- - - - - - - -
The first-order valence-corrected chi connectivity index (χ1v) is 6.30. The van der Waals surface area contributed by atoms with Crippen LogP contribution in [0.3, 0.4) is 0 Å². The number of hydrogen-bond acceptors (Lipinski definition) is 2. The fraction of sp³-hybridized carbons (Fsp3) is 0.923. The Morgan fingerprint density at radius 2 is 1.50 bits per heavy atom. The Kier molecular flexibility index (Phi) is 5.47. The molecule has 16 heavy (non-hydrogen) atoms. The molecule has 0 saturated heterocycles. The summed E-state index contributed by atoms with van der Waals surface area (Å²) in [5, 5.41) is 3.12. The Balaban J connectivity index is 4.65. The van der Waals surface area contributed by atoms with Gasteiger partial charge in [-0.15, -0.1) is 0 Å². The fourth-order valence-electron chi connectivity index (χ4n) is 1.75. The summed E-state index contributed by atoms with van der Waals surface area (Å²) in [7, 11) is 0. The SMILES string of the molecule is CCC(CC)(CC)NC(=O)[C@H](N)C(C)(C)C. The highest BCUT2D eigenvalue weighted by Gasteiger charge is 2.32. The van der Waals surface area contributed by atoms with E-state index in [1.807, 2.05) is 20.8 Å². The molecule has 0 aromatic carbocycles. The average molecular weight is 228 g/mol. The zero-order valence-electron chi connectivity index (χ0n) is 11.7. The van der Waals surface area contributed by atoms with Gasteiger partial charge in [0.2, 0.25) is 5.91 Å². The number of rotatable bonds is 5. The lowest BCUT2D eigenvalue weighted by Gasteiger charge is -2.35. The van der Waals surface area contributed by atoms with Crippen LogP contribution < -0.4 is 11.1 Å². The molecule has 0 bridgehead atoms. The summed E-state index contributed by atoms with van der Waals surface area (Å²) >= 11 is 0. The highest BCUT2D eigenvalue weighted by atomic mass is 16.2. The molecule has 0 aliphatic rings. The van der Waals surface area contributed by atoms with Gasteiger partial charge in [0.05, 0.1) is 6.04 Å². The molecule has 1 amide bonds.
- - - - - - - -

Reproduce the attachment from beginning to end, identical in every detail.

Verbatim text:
The first-order valence-corrected chi connectivity index (χ1v) is 6.30. The van der Waals surface area contributed by atoms with Crippen LogP contribution in [0.3, 0.4) is 0 Å². The number of hydrogen-bond acceptors (Lipinski definition) is 2. The fraction of sp³-hybridized carbons (Fsp3) is 0.923. The Morgan fingerprint density at radius 2 is 1.50 bits per heavy atom. The Kier molecular flexibility index (Phi) is 5.47. The molecule has 16 heavy (non-hydrogen) atoms. The molecule has 0 saturated heterocycles. The summed E-state index contributed by atoms with van der Waals surface area (Å²) in [5, 5.41) is 3.12. The Balaban J connectivity index is 4.65. The van der Waals surface area contributed by atoms with Gasteiger partial charge in [-0.15, -0.1) is 0 Å². The fourth-order valence-electron chi connectivity index (χ4n) is 1.75. The summed E-state index contributed by atoms with van der Waals surface area (Å²) in [7, 11) is 0. The SMILES string of the molecule is CCC(CC)(CC)NC(=O)[C@H](N)C(C)(C)C. The highest BCUT2D eigenvalue weighted by Gasteiger charge is 2.32. The van der Waals surface area contributed by atoms with E-state index in [1.807, 2.05) is 20.8 Å². The molecule has 0 aromatic carbocycles. The average molecular weight is 228 g/mol. The zero-order valence-electron chi connectivity index (χ0n) is 11.7. The van der Waals surface area contributed by atoms with Gasteiger partial charge in [0.2, 0.25) is 5.91 Å². The number of rotatable bonds is 5. The lowest BCUT2D eigenvalue weighted by Gasteiger charge is -2.35. The van der Waals surface area contributed by atoms with Crippen LogP contribution < -0.4 is 11.1 Å². The molecule has 0 bridgehead atoms. The summed E-state index contributed by atoms with van der Waals surface area (Å²) >= 11 is 0. The highest BCUT2D eigenvalue weighted by atomic mass is 16.2. The molecule has 0 aliphatic rings. The van der Waals surface area contributed by atoms with Gasteiger partial charge in [0.05, 0.1) is 6.04 Å². The molecule has 1 amide bonds.